1812 Era - Medical Treatments - civilian
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Author:  pud [ Sun Sep 03, 2006 7:45 pm ]
Post subject:  1812 Era - Medical Treatments - civilian

**from the proceedings of the Sixth Annual Niagara Peninsula History Conference, held at Brock University in April, 1984. The topic was: UNITED EMPIRE LOYALISTS in the NIAGARA PENINSULA.


"Efficacious therapy for serious disease was possible only infrequently in Upper Canada, just as was the case elsewhere. In general medical theory was based upon ideas that were becoming increasingly difficult to uphold, ideas that would be shown to be largely erroneous later in the 19th century. Whether treatment was provided by a family member, a quack or a medical practitioner, it was chiefly empirical. Perhaps the only specific agent was Peruvian Bark, unquestionably effective in controlling attacks of malaria. In Upper Canada, it was the chief disease included under the label of "fever and ague". Therapy was still based on the humoral system and was predicted on the theory that disease was a consequence of the body having either too much or too little of one of the four humours -- blood, phlegm, yellow bile, or black bile. The principal of treatment was to replace the humour that was absent or to reduce the humour present in excess. Most common diseases were thought to represent an excess of humours; so, therapy was commonly depleted: remove blood by bleeding and administer emetics and purgatives. A related theory was that a counter-irritation, whereby an internal disorder was thought to be amenable to either distraction or removal by applying an irritant to the skin; an instance of this sort of treatment was mentioned in the quotation about Smith's son being "tortured with the Cantharides". This substance is more commonly known as Spanish Fly and is extremely irritating, being used to raise a blister on a patient."

"The search for remedies was endless. Every plant was seen as a potential therapeutic agent and a very large number proved to have vigorous, though not necessarily curative, effects upon the human body. The Indians possessed a rich lore of active botanic remedies and these were used regularly by the early Upper Canadians. Elizabeth Simcoe frequently mentions such agents as the Cardinal Flower, which, she had been told, the Indians used medicinally. On one occasion, she writes, when her husband was sick, "Captain Brant's sister [an Indian woman] prescribed a Root---I believe it is Calamus-- which really relieved his Cough in a very short time"."

"Households would attempt to keep a supply of the common necessaries for medicinal purposes since pharmacies and apothecaries were uncommon in the early days. We have some idea of what substances were thought appropriate from a letter Hannah Jarvis wrote to her father, requesting him to bring her: Bark in Substance and Tincture--- Rhubarb Turkey and India, in the Root--- Castor Oil—Sulfur—Magnesia-- James' Powders-- Camomile Flowers—Senna-- Tincture of Rhubarb—Antimonial Wine-- Camphoric Spirits of Wine-- prepared Lint would be very useful-- these are things that come very high here and what cannot be done without, in such a sickly country… do not spare in getting the above articles-- and let them be of the Best Quality…"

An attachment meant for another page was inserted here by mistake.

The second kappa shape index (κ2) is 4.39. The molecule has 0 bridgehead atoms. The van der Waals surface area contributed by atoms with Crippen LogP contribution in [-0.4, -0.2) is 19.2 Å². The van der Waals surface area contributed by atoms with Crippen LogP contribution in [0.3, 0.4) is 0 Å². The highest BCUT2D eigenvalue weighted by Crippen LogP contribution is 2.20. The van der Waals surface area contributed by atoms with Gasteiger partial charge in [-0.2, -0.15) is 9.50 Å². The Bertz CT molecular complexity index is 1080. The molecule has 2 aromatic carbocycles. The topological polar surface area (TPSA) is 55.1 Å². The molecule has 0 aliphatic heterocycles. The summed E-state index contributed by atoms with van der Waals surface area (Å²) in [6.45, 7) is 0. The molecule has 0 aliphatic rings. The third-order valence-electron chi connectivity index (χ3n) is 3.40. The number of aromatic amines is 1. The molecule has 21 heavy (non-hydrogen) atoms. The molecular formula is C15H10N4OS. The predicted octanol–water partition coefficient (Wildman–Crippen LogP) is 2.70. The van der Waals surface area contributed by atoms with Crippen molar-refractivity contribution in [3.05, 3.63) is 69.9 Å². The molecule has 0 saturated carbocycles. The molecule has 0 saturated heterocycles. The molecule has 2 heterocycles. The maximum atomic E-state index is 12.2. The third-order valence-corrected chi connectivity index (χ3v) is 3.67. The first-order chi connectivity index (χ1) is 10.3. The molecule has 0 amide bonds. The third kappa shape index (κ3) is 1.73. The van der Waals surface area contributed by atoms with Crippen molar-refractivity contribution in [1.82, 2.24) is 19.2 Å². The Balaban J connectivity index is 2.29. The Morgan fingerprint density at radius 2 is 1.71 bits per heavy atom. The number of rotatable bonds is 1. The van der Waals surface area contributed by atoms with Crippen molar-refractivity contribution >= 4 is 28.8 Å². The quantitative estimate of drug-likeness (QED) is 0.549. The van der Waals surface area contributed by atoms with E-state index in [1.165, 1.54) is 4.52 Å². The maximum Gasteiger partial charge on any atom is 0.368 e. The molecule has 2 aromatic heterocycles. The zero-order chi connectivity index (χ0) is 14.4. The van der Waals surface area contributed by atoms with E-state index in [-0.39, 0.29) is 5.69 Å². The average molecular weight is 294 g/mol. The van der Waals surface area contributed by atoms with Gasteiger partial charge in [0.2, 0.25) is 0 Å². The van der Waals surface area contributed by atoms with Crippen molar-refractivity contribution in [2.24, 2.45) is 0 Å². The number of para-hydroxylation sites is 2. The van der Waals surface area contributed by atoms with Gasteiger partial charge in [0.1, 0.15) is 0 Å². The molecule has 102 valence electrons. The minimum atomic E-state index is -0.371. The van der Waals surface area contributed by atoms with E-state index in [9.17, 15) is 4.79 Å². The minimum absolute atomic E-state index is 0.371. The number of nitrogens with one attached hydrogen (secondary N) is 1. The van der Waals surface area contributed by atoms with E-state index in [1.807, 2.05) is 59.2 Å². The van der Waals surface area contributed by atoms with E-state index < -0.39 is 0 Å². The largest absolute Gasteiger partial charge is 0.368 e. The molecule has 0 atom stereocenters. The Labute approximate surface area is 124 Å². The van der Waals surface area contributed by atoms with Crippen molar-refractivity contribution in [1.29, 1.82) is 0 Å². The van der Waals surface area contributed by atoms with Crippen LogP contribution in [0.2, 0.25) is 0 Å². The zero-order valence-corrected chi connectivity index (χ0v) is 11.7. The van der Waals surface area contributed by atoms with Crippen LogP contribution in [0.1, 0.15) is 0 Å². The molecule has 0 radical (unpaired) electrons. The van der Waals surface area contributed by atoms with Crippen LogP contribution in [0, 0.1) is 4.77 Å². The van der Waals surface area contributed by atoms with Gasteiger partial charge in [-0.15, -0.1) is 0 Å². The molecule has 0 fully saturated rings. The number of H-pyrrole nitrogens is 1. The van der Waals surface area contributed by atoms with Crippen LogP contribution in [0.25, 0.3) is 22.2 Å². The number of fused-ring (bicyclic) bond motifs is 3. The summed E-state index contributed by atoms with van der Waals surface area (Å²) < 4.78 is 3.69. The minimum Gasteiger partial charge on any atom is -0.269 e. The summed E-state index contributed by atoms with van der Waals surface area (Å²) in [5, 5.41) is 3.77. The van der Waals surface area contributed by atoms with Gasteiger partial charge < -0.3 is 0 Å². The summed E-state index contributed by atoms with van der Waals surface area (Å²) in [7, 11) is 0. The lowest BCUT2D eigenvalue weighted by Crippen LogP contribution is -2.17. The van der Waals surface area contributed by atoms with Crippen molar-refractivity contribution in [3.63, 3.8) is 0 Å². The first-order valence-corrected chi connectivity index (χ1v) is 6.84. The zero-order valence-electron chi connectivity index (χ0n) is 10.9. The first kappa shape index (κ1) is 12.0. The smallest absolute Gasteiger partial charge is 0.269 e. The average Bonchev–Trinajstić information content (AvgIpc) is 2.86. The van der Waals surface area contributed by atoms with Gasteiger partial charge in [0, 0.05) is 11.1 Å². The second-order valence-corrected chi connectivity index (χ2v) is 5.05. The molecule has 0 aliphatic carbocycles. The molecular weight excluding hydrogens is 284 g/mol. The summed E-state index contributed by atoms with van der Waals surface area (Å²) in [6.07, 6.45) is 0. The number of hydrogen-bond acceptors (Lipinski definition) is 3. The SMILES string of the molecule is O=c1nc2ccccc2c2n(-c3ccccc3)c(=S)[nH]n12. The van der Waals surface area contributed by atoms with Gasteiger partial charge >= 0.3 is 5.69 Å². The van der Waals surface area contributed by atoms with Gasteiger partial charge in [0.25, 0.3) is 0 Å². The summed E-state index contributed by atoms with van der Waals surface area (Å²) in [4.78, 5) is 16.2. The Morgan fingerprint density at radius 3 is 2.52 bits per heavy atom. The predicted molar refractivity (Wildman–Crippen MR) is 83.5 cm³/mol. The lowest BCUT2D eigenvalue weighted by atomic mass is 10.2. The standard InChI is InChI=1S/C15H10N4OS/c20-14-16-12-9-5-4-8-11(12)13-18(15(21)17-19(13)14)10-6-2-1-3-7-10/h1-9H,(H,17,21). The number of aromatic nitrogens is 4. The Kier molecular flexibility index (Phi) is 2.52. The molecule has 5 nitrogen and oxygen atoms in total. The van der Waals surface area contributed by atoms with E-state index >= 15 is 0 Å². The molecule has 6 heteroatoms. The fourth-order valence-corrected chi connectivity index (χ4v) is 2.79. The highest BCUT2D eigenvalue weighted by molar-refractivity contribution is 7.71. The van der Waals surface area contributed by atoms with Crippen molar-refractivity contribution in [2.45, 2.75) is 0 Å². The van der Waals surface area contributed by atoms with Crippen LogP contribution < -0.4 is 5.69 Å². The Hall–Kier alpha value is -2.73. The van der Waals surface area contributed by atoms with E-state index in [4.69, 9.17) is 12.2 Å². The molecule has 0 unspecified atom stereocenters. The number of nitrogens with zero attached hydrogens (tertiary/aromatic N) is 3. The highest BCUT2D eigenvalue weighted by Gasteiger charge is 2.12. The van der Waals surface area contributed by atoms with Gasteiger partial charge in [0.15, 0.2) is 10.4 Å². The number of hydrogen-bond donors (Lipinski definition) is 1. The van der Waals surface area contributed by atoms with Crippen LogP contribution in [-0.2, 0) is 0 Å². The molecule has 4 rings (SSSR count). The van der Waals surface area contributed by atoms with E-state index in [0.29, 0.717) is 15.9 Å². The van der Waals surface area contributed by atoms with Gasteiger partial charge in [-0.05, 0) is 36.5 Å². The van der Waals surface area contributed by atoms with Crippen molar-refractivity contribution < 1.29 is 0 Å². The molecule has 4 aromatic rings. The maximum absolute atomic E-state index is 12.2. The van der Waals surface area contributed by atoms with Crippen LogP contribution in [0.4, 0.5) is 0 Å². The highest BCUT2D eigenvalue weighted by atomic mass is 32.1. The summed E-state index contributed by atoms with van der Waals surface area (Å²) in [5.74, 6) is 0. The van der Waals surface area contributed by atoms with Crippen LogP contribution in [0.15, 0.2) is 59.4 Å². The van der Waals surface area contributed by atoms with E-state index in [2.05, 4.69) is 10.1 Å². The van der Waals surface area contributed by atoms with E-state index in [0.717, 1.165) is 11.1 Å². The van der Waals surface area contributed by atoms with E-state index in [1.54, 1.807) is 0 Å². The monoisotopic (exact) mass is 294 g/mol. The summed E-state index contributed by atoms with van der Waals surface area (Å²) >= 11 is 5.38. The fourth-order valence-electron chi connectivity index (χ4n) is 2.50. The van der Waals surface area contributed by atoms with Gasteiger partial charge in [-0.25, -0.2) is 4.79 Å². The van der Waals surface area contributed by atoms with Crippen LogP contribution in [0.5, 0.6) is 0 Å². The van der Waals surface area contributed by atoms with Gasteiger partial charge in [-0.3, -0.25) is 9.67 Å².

But much of what was used to combat disease came from local sources. A lengthy list could be compiled but some examples should suffice. In Detroit, in 1814, something known as "Sopyknit Root” was stated to have cured a crushed foot "which surprised all the Doctors". The top of the Buttonwood Tree was recommended for bowel complaints. Elizabeth Simcoe, while exploring in the Story Creek area, found a veritable pharmacopoeia of remedies: I gathered a great many plants, Mr. Green gave them all names, and I stopped at his house to write them down. Ginseng, a Root which the Merchants tell me they send to England and in some years has sold at a guinea at pound, Sarsaparilla-- Golden Thread-- the roots look like gold thread. When steeped in brandy they make a fine aromatic tincture and liquorice plant; consumption vine, a pretty Creeper. Green's daughter was cured of a consumption by drinking tea made of it. Poison vine in appearance much like the former but differs in the number of leaves, one has five, the other seven, Madder, toothache plant, a beautiful species of fern, Sort Throat weed, Dragon's blood, Adam and Eve or Ivy Blade, very large, which heals Cuts or Burns, droppings of beach, enchanter's nightshade, Dewberrys, Wild Turnip which cures a cough-- it is like an Arum."

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